Explore the exhibition
For his inaugural exhibition with Hauser & Wirth, the American artist has taken over all five galleries in Somerset to present a major body of sculptural work and paintings evolving in unison across the spaces. Throughout his four-decade long career, Taylor has consistently and simultaneously both embraced and rejected the tenets of traditional painting as well as any formal label. He has amassed a staggering body of highly personal work rooted in the people and communities closest to him, often manifested alongside poignant historical or pop-cultural references.
This exhibition contains language that some may find challenging
Taylor’s lean towards standalone sculpture over the past decade has allowed him to reconfigure commonplace objects into stories of his own lived history. Throughout the first two galleries we journey through new installations made over the past six months, including a series of tabletop sculptures that relate directly to the landscape of a city, urban planning and an altered perspective looking down into housing projects.
A series of miniature box paintings in the Pigsty gallery act as a conduit between Taylor’s painting and sculpture, serving as a continuous thread in his studio practice. This will be the first time these works have been presented on a scale of this size in Europe. The earliest, made in the 1990s while Taylor was still a student, are painted on cigarette, cracker, and cereal boxes, surfaces that were on hand at the time. Acting as fleeting thoughts and records, the miniature works span intimate domestic scenes to prison visits and playful reinterpretations of the boxes’ original logos. Tactile, expeditious, and recognizable, Taylor repurposes the box both as substrate and subject.
In preparation for the exhibition, Taylor extended and unraveled his studio practice within the galleries at Hauser & Wirth Los Angeles, followed by an artist residency at Hauser & Wirth Somerset this winter – energetically building, stacking and affixing a vast array of collected objects together to create a holistic record of his everyday routine and the materials that define them. With a guiding sense of human connection, Taylor layers reoccurring visual cues associated with his own personal experiences and broader cultural references that lead us through a multifaceted narrative in sculpture and painting.
Ahead of the exhibition, Henry Taylor spent the winter months in Bruton, Somerset, as artist-in-residence. Working in the studio through the national lockdown, Taylor’s gaze turned inwards, creating new self-portraits such as his depiction as Henry V, a play on his childhood nickname.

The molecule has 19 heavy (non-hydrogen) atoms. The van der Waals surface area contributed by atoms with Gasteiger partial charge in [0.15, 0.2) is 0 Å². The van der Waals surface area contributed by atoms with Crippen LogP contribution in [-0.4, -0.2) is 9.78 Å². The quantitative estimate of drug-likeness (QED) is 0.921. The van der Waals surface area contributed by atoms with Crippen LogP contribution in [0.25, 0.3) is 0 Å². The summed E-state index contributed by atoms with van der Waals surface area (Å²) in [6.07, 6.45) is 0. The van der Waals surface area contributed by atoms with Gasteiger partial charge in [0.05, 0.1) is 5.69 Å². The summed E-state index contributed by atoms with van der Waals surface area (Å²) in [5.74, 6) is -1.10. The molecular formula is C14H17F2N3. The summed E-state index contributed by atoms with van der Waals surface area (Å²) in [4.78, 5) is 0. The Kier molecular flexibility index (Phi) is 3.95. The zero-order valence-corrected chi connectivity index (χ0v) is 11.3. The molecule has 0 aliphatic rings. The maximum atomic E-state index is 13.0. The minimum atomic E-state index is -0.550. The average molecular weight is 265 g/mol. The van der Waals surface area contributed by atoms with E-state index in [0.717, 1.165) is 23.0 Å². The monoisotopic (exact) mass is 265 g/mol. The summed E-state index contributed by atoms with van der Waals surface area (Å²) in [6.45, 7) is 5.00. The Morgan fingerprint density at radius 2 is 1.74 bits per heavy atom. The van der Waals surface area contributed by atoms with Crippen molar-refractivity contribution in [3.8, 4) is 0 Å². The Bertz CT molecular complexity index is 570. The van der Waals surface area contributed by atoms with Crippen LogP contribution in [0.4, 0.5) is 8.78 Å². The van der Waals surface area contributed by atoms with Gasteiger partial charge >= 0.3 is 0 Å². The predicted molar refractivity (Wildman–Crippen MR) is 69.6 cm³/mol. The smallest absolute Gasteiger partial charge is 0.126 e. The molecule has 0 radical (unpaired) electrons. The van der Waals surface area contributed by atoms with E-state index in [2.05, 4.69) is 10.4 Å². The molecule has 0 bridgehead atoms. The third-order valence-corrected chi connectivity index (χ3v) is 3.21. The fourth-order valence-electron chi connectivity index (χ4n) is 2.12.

Repetitive objects connected to voyage, sense of place and locality evolve from the first to the last gallery, alongside materials synonymous with Taylor such as heavily painted black milk bottles, a wall sculpture made of toilet paper rolls and a return to horses as a symbol of freedom and power, or alternatively of power restrained and fenced in. Taylor’s heightened awareness of art historical predecessors is continually prevalent throughout, ranging from references to Philip Guston, Bob Thompson, Yayoi Kusama, Louise Nevelson and Cy Twombly.
Several miniatures exist more fully in the realm of sculpture, with painting extending across multiple sides, whilst others act as a starting point for the manifestation of large-scale works. Such is the case for Taylor’s first outdoor bronze sculpture placed within Oudolf Field, relating to a conversation he had with his older brother Randy in the 1980s. Randy was a founding member of the Black Panther Party’s Ventura County, California chapter and was faced with an explicit bumper sticker using a racial slur. The story of this encounter stayed with Taylor and was realized in both a miniature work in the Pigsty gallery and the more recent outdoor bronze.
About the artist
Henry Taylor’s imprint on the American cultural landscape comes from his disruption of tradition. While people figure prominently in Taylor’s work, he rejects the label of portraitist. Taylor’s chosen subjects are only one piece of the larger cultural narrative that they represent: his paintings reveal the forces at play, both individualistic and societal, that come to bear on his subject. The end result is not a mere idealized image, but a complete narrative of a person and his history. Taylor explains this pursuit of representational truth: ‘It’s about respect, because I respect these people. It’s a two-dimensional surface, but they are really three-dimensional beings.’
© Henry Taylor. Photo: Fredrik Nilsen